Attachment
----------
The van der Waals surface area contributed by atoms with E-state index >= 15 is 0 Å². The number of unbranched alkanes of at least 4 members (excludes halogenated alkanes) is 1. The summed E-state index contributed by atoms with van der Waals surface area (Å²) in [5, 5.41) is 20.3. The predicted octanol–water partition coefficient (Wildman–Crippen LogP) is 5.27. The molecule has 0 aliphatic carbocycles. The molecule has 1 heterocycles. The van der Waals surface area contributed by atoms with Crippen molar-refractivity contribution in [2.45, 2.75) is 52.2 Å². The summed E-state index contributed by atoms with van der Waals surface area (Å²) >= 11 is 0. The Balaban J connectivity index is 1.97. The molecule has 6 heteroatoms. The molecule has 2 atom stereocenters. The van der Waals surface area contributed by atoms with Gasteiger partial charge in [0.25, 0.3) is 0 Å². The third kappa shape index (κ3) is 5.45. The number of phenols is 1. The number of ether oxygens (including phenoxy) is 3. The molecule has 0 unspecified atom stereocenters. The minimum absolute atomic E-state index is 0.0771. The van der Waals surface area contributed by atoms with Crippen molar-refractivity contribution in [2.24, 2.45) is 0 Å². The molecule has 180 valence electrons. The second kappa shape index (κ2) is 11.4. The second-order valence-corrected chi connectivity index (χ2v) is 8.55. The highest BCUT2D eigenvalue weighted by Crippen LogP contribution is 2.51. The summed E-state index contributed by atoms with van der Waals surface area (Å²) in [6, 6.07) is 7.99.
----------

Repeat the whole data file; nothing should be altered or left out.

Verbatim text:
The van der Waals surface area contributed by atoms with E-state index >= 15 is 0 Å². The number of unbranched alkanes of at least 4 members (excludes halogenated alkanes) is 1. The summed E-state index contributed by atoms with van der Waals surface area (Å²) in [5, 5.41) is 20.3. The predicted octanol–water partition coefficient (Wildman–Crippen LogP) is 5.27. The molecule has 0 aliphatic carbocycles. The molecule has 1 heterocycles. The van der Waals surface area contributed by atoms with Crippen molar-refractivity contribution in [2.45, 2.75) is 52.2 Å². The summed E-state index contributed by atoms with van der Waals surface area (Å²) >= 11 is 0. The Balaban J connectivity index is 1.97. The molecule has 6 heteroatoms. The molecule has 2 atom stereocenters. The van der Waals surface area contributed by atoms with Gasteiger partial charge in [0.25, 0.3) is 0 Å². The third kappa shape index (κ3) is 5.45. The number of phenols is 1. The number of ether oxygens (including phenoxy) is 3. The molecule has 0 unspecified atom stereocenters. The minimum absolute atomic E-state index is 0.0771. The van der Waals surface area contributed by atoms with Crippen molar-refractivity contribution in [2.24, 2.45) is 0 Å². The molecule has 180 valence electrons. The second kappa shape index (κ2) is 11.4. The second-order valence-corrected chi connectivity index (χ2v) is 8.55. The highest BCUT2D eigenvalue weighted by Crippen LogP contribution is 2.51. The summed E-state index contributed by atoms with van der Waals surface area (Å²) in [6, 6.07) is 7.99.